Better anger-management skills and less hostility: By its very nature, forgiveness allows us to release hostility toward ourselves and others. Spurof- the-moment hostile behaviours, including road rage, or initiating an argument for no reason, decrease as our commitment to forgiveness increases. When we choose to forgive, fewer encumbrances from the past weigh us down, and this improves our selfcontrol if we do get angry.
Reduced symptoms of anxiety: Anxiety often arises when we sense that we’ve done something wrong. Feelings of guilt provoke anxiety at a deep level. Forgiveness helps us to let go and to love ourselves deeply, easing psychological pain.
Lower risk of alcohol or substance abuse: Substance abuse and addictive behaviours mask underlying pain. Forgiveness allows us to release that pain and confront our situation from a more compassionate position.
Reduction in chronic physical pain: Forgiveness has the capacity to help us heal ourselves psychologically and physically. Chronic pain often has a psychological component and it has been found that in many cases, pain can be reversed by incorporating forgiveness into our lives.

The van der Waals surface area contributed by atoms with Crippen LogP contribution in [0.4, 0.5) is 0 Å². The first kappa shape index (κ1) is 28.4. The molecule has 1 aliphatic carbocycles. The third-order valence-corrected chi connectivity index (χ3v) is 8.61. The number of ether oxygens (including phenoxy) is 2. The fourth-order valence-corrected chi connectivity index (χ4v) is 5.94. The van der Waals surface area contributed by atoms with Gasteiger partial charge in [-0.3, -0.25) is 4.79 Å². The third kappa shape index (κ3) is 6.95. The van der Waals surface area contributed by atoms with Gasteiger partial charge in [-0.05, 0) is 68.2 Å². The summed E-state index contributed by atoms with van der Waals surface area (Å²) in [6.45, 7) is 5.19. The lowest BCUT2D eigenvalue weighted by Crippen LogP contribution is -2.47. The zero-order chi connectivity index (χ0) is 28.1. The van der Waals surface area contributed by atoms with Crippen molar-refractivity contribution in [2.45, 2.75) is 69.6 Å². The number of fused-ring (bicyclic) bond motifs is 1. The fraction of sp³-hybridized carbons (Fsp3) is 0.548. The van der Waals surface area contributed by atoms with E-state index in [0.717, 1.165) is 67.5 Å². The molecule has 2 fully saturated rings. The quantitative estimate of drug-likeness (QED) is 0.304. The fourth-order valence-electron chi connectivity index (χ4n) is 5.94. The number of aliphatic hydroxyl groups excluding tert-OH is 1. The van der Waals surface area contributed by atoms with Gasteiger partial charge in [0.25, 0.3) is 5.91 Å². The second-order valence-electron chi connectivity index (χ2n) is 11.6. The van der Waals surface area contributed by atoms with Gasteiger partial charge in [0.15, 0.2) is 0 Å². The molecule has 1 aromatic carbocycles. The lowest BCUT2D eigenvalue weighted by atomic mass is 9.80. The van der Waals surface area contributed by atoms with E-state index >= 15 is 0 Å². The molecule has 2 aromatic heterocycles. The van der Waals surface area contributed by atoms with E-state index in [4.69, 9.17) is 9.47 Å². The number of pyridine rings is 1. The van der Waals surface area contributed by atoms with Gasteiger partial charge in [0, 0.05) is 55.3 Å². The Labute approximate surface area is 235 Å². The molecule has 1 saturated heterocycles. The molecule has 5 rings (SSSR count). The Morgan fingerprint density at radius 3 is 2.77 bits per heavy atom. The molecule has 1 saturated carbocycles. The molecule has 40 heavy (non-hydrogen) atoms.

Greater friendships:Creating a healthy social life is one of the most powerful age-rewind strategies there is. In fact, it is possible to add a healthy nine years to your life by fostering friendships and by socialising. When we don’t hold grudges, we are able to get closer to friends and family. Old relationships have a chance to flourish and forgiveness can make space in our hearts for new relationships to develop.
When I was researching the science of forgiveness for this article, I was astonished to discover that research at York University in Canada showed that the type of exercise we take has a direct impact upon our ability to forgive. It turns out that aerobic and stretching exercises (both of which have a direct and measurable effect on promoting cardiac health) greatly improve our ability to forgive. Anaerobic exercise, such as lifting heavy weights, does not confer this benefit. Remember, though, that I always recommend all the above exercises, regardless of their impact upon forgiveness, as they are all necessary for our overall health. If you are dealing with forgiveness, you could potentially find it easier by increasing your aerobic and stretching activities.